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Special Issue "Advanced Nanotherapeutics: Design, Synthesis and Applications"

A special issue of Molecules (ISSN 1420-3049). This special issue belongs to the section "Nanochemistry".

Deadline for manuscript submissions: 30 April 2023 | Viewed by 8437

Special Issue Editors

Dr. Sandra Pinto
E-Mail Website
Guest Editor
IBB-Institute for Bioengineering and Biosciences, Instituto Superior Técnico, Universidade de Lisboa, Av. Rovisco Pais, 1049-001 Lisboa, Portugal
Interests: nanomaterials; antimicrobial polymers; antimicrobial peptides; anticancer polymers; bacterial biofilms; biophysics; confocal and two-photon microscopy
Special Issues, Collections and Topics in MDPI journals
Prof. Dr. Vasco D. B. Bonifácio
E-Mail Website
Guest Editor
IBB—Institute for Bioengineering and Biosciences, Instituto Superior Técnico, Universidade de Lisboa, Av. Rovisco Pais, 1, 1049-001 Lisbon, Portugal
Interests: polyurea dendrimers; synthetic mimics of antimicrobial peptides; nanotherapeutics; cancer theranostics; cancer radiotheranostics; regenerative nanomedicine; green chemistry; mechanochemistry; sonochemistry; non-traditional intrinsic luminescence
Special Issues, Collections and Topics in MDPI journals

Special Issue Information

Dear Colleagues,

In the last years nanotechnology had a tremendous impact in the development of novel therapeutic strategies. In this context, nanomedicine is now a exponentially growing research field. Emerging in the borderline between medicine and nanotechnology, nanomedicine aims at the comprehensive monitoring, control, construction, repair, defence and improvement of all human biological systems, using engineered nanodevices and new nanomaterials. An important feature shared among nanoparticles is their large high surface-to-volume ratio, making them suitable drug nanocarriers. Moreover, the effectiveness of a therapy relies in targeted release of the therapeutic agent at the injury site, with greater precision and minimized possible side effects. In this context nanoparticles (NPs) play a key role in the combat against cancer, diabetes, infectious diseases and neurodegenerative diseases. Also, nanodelivery systems offer many advantages due to their features: i) can overcome drugs poor solubility and chemical stability; ii) may avoid biodegradation in the human body; and iii) might decrease the resistance of anti-cancer drugs and antibiotics.

Currently NPs are mostly used as nanocarriers, nevertheless, this paradigm is shifting since some were found to display also an intrinsic therapeutic action. Additionally, upon adequate targeting, NPs are a suitable platform for diagnostic, thus allowing imaging at the nano level.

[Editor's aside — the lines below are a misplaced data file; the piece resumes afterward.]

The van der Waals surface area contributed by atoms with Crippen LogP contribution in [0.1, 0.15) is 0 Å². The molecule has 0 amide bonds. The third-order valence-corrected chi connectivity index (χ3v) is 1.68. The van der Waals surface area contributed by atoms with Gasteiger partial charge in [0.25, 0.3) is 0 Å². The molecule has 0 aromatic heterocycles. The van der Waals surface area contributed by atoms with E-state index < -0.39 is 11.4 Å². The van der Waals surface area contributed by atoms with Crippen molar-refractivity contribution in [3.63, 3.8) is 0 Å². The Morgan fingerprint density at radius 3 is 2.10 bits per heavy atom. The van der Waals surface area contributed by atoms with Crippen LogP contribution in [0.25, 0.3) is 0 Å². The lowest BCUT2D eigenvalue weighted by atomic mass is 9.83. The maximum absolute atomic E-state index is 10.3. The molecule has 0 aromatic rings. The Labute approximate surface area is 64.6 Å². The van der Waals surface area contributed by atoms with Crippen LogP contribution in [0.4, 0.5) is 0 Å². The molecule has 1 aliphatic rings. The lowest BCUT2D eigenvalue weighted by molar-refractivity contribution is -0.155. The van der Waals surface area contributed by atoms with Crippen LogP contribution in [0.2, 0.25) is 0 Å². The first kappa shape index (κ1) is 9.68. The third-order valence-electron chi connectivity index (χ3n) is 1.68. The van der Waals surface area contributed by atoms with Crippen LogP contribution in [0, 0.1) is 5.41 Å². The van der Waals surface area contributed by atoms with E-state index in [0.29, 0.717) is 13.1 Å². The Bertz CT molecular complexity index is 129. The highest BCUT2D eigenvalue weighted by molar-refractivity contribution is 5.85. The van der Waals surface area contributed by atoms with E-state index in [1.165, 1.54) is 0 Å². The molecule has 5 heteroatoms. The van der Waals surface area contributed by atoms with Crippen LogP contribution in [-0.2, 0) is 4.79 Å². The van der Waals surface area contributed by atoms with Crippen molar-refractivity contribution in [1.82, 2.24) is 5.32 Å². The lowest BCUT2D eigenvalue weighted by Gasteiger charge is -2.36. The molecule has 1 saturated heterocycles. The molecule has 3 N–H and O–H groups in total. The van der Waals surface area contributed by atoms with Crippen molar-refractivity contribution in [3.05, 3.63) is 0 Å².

This Special Issue deals with strategies where nanotechnology plays a central role on medical care advance. The issue welcomes different submission types, such as original research papers, short communications, reviews, case reports, and perspectives.

Dr. Sandra Pinto
Dr. Vasco D.B. Bonifácio
Guest Editors

Manuscript Submission Information

Manuscripts should be submitted online at www.mdpi.com by registering and logging in to this website. Once you are registered, click here to go to the submission form. Manuscripts can be submitted until the deadline. All submissions that pass pre-check are peer-reviewed. Accepted papers will be published continuously in the journal (as soon as accepted) and will be listed together on the special issue website. Research articles, review articles as well as short communications are invited. For planned papers, a title and short abstract (about 100 words) can be sent to the Editorial Office for announcement on this website.

Submitted manuscripts should not have been published previously, nor be under consideration for publication elsewhere (except conference proceedings papers). All manuscripts are thoroughly refereed through a single-blind peer-review process. A guide for authors and other relevant information for submission of manuscripts is available on the Instructions for Authors page. Molecules is an international peer-reviewed open access semimonthly journal published by MDPI.

Please visit the Instructions for Authors page before submitting a manuscript. The Article Processing Charge (APC) for publication in this open access journal is 2300 CHF (Swiss Francs). Submitted papers should be well formatted and use good English. Authors may use MDPI's English editing service prior to publication or during author revisions.

Keywords

  • Nanomedicine
  • Nanodelivery systems
  • Polymer therapeutics
  • Polymer nanoparticles
  • Anticancer nanomaterials
  • Antimicrobial nanoparticles
  • Theranostics

Published Papers (3 papers)

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Review

Review
Structural Insights into the Design of Synthetic Nanobody Libraries
Molecules 2022, 27(7), 2198; https://doi.org/10.3390/molecules27072198 - 28 Mar 2022
Cited by 3 | Viewed by 2247
Abstract
Single domain antibodies from camelids, or nanobodies, are a unique class of antibody fragments with several advantageous characteristics: small monomeric size, high stability and solubility and easy tailoring for multiple applications. Nanobodies are gaining increasing acceptance as diagnostic tools and promising therapeutic agents [...] Read more.